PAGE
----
You can't annoy your booth neighbors by stealing their customers, but once a shopper's eyes aren't directed at their stuff they are fair game. On the other hand sitting in silence can make a shopper feel like they are intruding. It's a fine line, but you will find it - and if your face doesn't hurt from smiling all day then you didn't smile enough!
7  CRAFTY BUSINESS ADVICE / Tips for Participating in Craft Fairs / Re: ring display? on: September 12, 2009 08:18:35 AM
Sorry- don't have a pic, but imagine this:
I took a couple yards of the fattest (about the size of a 50 cent piece) upholstery edging I could find (about $1.20 a yard at Hancock), sewed a tube of stretch velveteen to pull it through so you have a fat velvety rope. Then, starting at the outside edge of the lid of a cookie tin, glue the rope in a spiral just tight enough so the sides of each coil touch. Tuck in the ends, making sure nothing is glued to the side of the lid. Let it dry, insert your rings in the spiral, and Voila! - you have a nice ring display! The best part is when you are packing for the show, you just put the base of the cookie tin over your rings (like an upside-down cookie tin) and you have perfect storage. I use these for my shows and it's an instant set up. Just pull the tin off the lid and set the lid on your table..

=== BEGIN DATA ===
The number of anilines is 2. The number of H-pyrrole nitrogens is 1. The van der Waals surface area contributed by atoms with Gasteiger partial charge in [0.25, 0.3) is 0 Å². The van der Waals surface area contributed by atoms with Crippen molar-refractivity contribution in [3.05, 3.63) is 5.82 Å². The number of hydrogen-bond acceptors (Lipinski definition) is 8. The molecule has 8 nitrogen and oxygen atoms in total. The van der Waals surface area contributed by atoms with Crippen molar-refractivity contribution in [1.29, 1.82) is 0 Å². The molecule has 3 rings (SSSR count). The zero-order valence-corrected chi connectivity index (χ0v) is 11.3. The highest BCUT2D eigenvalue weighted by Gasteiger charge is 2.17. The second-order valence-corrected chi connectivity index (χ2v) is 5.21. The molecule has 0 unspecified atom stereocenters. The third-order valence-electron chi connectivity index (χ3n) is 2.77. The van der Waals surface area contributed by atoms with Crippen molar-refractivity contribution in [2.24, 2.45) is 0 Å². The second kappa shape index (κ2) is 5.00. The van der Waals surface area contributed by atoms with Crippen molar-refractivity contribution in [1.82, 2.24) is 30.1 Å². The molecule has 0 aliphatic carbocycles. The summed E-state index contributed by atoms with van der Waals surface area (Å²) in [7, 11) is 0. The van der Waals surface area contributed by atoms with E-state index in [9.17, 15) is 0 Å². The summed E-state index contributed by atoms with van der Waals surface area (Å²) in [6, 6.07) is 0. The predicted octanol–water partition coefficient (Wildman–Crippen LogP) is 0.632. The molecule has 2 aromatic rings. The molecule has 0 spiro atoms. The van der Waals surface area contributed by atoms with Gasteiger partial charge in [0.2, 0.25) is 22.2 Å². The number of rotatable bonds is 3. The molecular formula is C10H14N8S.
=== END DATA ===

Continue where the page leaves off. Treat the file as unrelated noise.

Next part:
8  CRAFTY BUSINESS ADVICE / Tips for Participating in Craft Fairs / Re: First Craft Fair Results! Not too Shabby! on: September 12, 2009 08:04:27 AM
Just a note on using Propay - you do NOT have to use a computer or phone at the point of purchase. In fact you don't even really need a 'knuckle-buster' as the machines are called. All you need are credit card slips, a hard, flat surface, and a pen. All you do is place the card under the slip and do a rubbing with the side of your pen. Make sure you can read the name, CC # and the expiration date. You get them to sign it and write down their Zip code (which you will need to process the card later at your convenience) and phone number (in case you need to call them).